I Think You Know Why I’m Calling You

John Gra­ham-Cum­ming recounts his suc­cess­ful efforts to have the British gov­ern­ment for­mal­ly apol­o­gize for its treat­ment of Alan Tur­ing:

On the bus home I heard direct­ly that Alan Tur­ing’s nieces had many mem­o­ries of their Uncle Alan. They even still had his ted­dy bear. I hung up and sat at the back of the bus and cried qui­et­ly. I had always felt that Alan Tur­ing’s treat­ment was appalling, but to hear the fam­i­ly speak of the man was too much. I was con­vinced that I had to see my cam­paign, which had start­ed on an impulse, to its completion. 

Gra­ham-Cum­ming did all this in a lit­tle more than a month and as he states “most of it from the top of a red Lon­don dou­ble-deck­er bus using an iPhone.” I’m per­son­al­ly thrilled at his suc­cess as it has been a long time com­ing. Whether we know it or not, Tur­ing played a large part in all of our mod­ern lives and cer­tain­ly the recent his­to­ry of Britain.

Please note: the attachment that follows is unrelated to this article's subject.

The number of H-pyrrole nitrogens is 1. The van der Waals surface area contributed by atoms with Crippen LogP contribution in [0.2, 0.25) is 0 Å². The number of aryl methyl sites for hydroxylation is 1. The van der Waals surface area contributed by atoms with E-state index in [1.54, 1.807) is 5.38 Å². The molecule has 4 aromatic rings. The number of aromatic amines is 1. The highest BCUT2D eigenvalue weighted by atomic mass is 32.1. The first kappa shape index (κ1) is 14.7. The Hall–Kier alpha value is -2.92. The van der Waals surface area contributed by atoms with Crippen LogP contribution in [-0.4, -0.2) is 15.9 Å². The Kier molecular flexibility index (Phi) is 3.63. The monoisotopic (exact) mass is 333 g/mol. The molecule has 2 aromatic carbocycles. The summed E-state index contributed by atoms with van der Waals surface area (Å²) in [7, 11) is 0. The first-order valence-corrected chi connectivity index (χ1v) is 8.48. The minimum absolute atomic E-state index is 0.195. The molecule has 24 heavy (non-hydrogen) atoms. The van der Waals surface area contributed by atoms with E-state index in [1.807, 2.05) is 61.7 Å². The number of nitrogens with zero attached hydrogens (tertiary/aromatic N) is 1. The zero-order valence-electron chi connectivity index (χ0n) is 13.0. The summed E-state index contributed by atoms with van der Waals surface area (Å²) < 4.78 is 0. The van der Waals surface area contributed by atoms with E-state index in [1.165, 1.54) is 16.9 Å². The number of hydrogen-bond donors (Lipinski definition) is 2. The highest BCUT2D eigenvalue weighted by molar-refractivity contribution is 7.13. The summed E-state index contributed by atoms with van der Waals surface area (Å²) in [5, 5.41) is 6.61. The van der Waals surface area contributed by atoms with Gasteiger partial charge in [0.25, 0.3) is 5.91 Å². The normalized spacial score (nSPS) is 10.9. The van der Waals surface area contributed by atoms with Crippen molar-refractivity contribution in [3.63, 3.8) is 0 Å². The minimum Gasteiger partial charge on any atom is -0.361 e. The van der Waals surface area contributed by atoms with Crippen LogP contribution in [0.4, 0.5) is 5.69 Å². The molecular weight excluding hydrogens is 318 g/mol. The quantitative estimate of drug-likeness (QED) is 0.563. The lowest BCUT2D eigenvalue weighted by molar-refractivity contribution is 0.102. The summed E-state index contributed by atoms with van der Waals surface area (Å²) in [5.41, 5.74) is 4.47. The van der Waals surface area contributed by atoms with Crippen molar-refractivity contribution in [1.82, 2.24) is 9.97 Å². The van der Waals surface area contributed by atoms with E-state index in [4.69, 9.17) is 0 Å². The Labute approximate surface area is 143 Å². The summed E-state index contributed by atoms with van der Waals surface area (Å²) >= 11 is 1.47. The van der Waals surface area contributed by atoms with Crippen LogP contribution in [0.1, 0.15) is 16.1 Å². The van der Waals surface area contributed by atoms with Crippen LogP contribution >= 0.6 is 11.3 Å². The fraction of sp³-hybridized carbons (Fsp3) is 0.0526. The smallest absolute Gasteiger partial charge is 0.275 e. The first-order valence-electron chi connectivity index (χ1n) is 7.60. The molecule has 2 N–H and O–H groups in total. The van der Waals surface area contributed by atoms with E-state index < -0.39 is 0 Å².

So What Does Health Care Look Like in Other Countries?

So, what does health care and insur­ance look like in oth­er coun­tries? T.R. Reid answers five com­mon mis­un­der­stand­ings about oth­er coun­tries’ health care and insur­ance sys­tems:

In many ways, for­eign health-care mod­els are not real­ly “for­eign” to Amer­i­ca, because our crazy-quilt health-care sys­tem uses ele­ments of all of them. For Native Amer­i­cans or vet­er­ans, we’re Britain: The gov­ern­ment pro­vides health care, fund­ing it through gen­er­al tax­es, and patients get no bills. For peo­ple who get insur­ance through their jobs, we’re Ger­many: Pre­mi­ums are split between work­ers and employ­ers, and pri­vate insur­ance plans pay pri­vate doc­tors and hos­pi­tals. For peo­ple over 65, we’re Cana­da: Every­one pays pre­mi­ums for an insur­ance plan run by the gov­ern­ment, and the pub­lic plan pays pri­vate doc­tors and hos­pi­tals accord­ing to a set fee sched­ule. And for the tens of mil­lions with­out insur­ance cov­er­age, we’re Burun­di or Bur­ma: In the world’s poor nations, sick peo­ple pay out of pock­et for med­ical care; those who can’t pay stay sick or die. 

For some more myths about health care reform, you can vis­it FactCheck.org (a site which is rou­tine­ly name-checked by hon­est peo­ple of both par­ties) or CNN Fact Check on Pres­i­dent Oba­ma’s address tonight.